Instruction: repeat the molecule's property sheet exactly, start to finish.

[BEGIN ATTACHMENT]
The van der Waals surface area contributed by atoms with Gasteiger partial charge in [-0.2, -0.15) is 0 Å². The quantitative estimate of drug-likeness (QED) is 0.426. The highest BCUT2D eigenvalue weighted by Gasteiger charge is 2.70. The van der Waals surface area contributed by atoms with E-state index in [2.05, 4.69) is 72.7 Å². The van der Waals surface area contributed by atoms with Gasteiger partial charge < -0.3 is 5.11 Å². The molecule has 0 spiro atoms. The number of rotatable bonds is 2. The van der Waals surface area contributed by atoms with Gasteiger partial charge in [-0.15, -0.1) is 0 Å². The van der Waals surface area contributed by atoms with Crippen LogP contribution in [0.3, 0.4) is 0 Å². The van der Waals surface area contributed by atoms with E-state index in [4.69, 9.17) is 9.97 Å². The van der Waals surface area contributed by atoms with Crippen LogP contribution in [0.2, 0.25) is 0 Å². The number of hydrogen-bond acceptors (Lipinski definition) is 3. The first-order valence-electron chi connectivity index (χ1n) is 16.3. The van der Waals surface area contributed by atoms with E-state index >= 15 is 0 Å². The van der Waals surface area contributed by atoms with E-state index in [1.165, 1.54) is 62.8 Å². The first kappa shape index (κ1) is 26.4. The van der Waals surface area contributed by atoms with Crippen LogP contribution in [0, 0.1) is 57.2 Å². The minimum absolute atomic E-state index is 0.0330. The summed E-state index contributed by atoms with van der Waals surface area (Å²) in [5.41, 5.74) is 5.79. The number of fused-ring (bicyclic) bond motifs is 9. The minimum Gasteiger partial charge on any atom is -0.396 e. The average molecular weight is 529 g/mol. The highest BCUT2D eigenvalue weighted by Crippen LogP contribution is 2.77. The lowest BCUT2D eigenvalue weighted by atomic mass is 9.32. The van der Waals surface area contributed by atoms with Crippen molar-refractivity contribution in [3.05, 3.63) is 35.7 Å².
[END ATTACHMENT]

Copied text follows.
The van der Waals surface area contributed by atoms with Gasteiger partial charge in [-0.2, -0.15) is 0 Å². The quantitative estimate of drug-likeness (QED) is 0.426. The highest BCUT2D eigenvalue weighted by Gasteiger charge is 2.70. The van der Waals surface area contributed by atoms with E-state index in [2.05, 4.69) is 72.7 Å². The van der Waals surface area contributed by atoms with Gasteiger partial charge < -0.3 is 5.11 Å². The molecule has 0 spiro atoms. The number of rotatable bonds is 2. The van der Waals surface area contributed by atoms with Gasteiger partial charge in [-0.15, -0.1) is 0 Å². The van der Waals surface area contributed by atoms with Crippen LogP contribution in [0.3, 0.4) is 0 Å². The van der Waals surface area contributed by atoms with E-state index in [4.69, 9.17) is 9.97 Å². The van der Waals surface area contributed by atoms with Crippen LogP contribution in [0.2, 0.25) is 0 Å². The number of hydrogen-bond acceptors (Lipinski definition) is 3. The first-order valence-electron chi connectivity index (χ1n) is 16.3. The van der Waals surface area contributed by atoms with E-state index >= 15 is 0 Å². The van der Waals surface area contributed by atoms with E-state index in [1.165, 1.54) is 62.8 Å². The first kappa shape index (κ1) is 26.4. The van der Waals surface area contributed by atoms with Crippen LogP contribution in [0, 0.1) is 57.2 Å². The minimum absolute atomic E-state index is 0.0330. The summed E-state index contributed by atoms with van der Waals surface area (Å²) in [5.41, 5.74) is 5.79. The number of fused-ring (bicyclic) bond motifs is 9. The minimum Gasteiger partial charge on any atom is -0.396 e. The average molecular weight is 529 g/mol. The highest BCUT2D eigenvalue weighted by Crippen LogP contribution is 2.77. The lowest BCUT2D eigenvalue weighted by atomic mass is 9.32. The van der Waals surface area contributed by atoms with Crippen molar-refractivity contribution in [3.05, 3.63) is 35.7 Å².